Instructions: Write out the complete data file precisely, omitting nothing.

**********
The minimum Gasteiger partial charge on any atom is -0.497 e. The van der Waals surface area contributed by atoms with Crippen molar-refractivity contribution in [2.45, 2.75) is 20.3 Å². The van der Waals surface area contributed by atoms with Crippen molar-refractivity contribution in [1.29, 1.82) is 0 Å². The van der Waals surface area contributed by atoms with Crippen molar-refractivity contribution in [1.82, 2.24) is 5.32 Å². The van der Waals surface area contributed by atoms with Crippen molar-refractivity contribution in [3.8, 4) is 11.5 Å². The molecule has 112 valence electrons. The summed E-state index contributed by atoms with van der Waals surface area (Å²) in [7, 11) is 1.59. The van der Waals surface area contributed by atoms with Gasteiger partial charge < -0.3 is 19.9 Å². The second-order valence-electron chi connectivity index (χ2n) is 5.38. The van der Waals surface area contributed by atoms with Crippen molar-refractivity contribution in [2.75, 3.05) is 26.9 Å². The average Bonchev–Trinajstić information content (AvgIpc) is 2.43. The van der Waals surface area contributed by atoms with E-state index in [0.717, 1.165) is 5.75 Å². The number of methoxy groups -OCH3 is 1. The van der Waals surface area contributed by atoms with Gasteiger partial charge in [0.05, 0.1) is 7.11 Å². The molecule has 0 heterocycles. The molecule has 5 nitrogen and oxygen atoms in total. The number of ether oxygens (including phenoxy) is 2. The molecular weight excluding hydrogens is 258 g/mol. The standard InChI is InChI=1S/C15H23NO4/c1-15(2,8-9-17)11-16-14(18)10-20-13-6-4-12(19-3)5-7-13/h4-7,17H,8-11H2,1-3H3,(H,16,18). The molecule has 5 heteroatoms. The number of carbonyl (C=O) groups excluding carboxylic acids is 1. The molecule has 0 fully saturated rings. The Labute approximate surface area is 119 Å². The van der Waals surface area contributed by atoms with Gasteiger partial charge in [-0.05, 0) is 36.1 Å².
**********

The minimum Gasteiger partial charge on any atom is -0.497 e. The van der Waals surface area contributed by atoms with Crippen molar-refractivity contribution in [2.45, 2.75) is 20.3 Å². The van der Waals surface area contributed by atoms with Crippen molar-refractivity contribution in [1.29, 1.82) is 0 Å². The van der Waals surface area contributed by atoms with Crippen molar-refractivity contribution in [1.82, 2.24) is 5.32 Å². The van der Waals surface area contributed by atoms with Crippen molar-refractivity contribution in [3.8, 4) is 11.5 Å². The molecule has 112 valence electrons. The summed E-state index contributed by atoms with van der Waals surface area (Å²) in [7, 11) is 1.59. The van der Waals surface area contributed by atoms with Gasteiger partial charge < -0.3 is 19.9 Å². The second-order valence-electron chi connectivity index (χ2n) is 5.38. The van der Waals surface area contributed by atoms with Crippen molar-refractivity contribution in [2.75, 3.05) is 26.9 Å². The average Bonchev–Trinajstić information content (AvgIpc) is 2.43. The van der Waals surface area contributed by atoms with E-state index in [0.717, 1.165) is 5.75 Å². The number of methoxy groups -OCH3 is 1. The van der Waals surface area contributed by atoms with Gasteiger partial charge in [0.05, 0.1) is 7.11 Å². The molecule has 0 heterocycles. The molecule has 5 nitrogen and oxygen atoms in total. The number of ether oxygens (including phenoxy) is 2. The molecular weight excluding hydrogens is 258 g/mol. The standard InChI is InChI=1S/C15H23NO4/c1-15(2,8-9-17)11-16-14(18)10-20-13-6-4-12(19-3)5-7-13/h4-7,17H,8-11H2,1-3H3,(H,16,18). The molecule has 5 heteroatoms. The number of carbonyl (C=O) groups excluding carboxylic acids is 1. The molecule has 0 fully saturated rings. The Labute approximate surface area is 119 Å². The van der Waals surface area contributed by atoms with Gasteiger partial charge in [-0.05, 0) is 36.1 Å².